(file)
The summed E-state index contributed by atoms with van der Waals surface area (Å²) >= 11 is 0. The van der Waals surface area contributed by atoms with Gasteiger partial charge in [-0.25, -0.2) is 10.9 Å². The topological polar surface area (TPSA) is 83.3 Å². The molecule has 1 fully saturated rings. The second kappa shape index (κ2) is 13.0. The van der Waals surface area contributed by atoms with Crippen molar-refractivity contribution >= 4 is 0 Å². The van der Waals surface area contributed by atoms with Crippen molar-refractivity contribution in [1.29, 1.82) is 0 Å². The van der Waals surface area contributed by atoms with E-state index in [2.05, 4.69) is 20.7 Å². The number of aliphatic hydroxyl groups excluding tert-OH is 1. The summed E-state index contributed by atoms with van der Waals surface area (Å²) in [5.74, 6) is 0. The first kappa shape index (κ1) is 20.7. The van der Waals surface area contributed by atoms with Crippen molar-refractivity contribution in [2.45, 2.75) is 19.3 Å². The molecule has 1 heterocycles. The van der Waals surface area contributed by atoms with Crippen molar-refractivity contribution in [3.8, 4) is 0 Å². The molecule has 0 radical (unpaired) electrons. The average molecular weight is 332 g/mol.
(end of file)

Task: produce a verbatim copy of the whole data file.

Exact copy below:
The summed E-state index contributed by atoms with van der Waals surface area (Å²) >= 11 is 0. The van der Waals surface area contributed by atoms with Gasteiger partial charge in [-0.25, -0.2) is 10.9 Å². The topological polar surface area (TPSA) is 83.3 Å². The molecule has 1 fully saturated rings. The second kappa shape index (κ2) is 13.0. The van der Waals surface area contributed by atoms with Crippen molar-refractivity contribution >= 4 is 0 Å². The van der Waals surface area contributed by atoms with Crippen molar-refractivity contribution in [1.29, 1.82) is 0 Å². The van der Waals surface area contributed by atoms with E-state index in [2.05, 4.69) is 20.7 Å². The number of aliphatic hydroxyl groups excluding tert-OH is 1. The summed E-state index contributed by atoms with van der Waals surface area (Å²) in [5.74, 6) is 0. The first kappa shape index (κ1) is 20.7. The van der Waals surface area contributed by atoms with Crippen molar-refractivity contribution in [2.45, 2.75) is 19.3 Å². The molecule has 1 heterocycles. The van der Waals surface area contributed by atoms with Crippen molar-refractivity contribution in [3.8, 4) is 0 Å². The molecule has 0 radical (unpaired) electrons. The average molecular weight is 332 g/mol.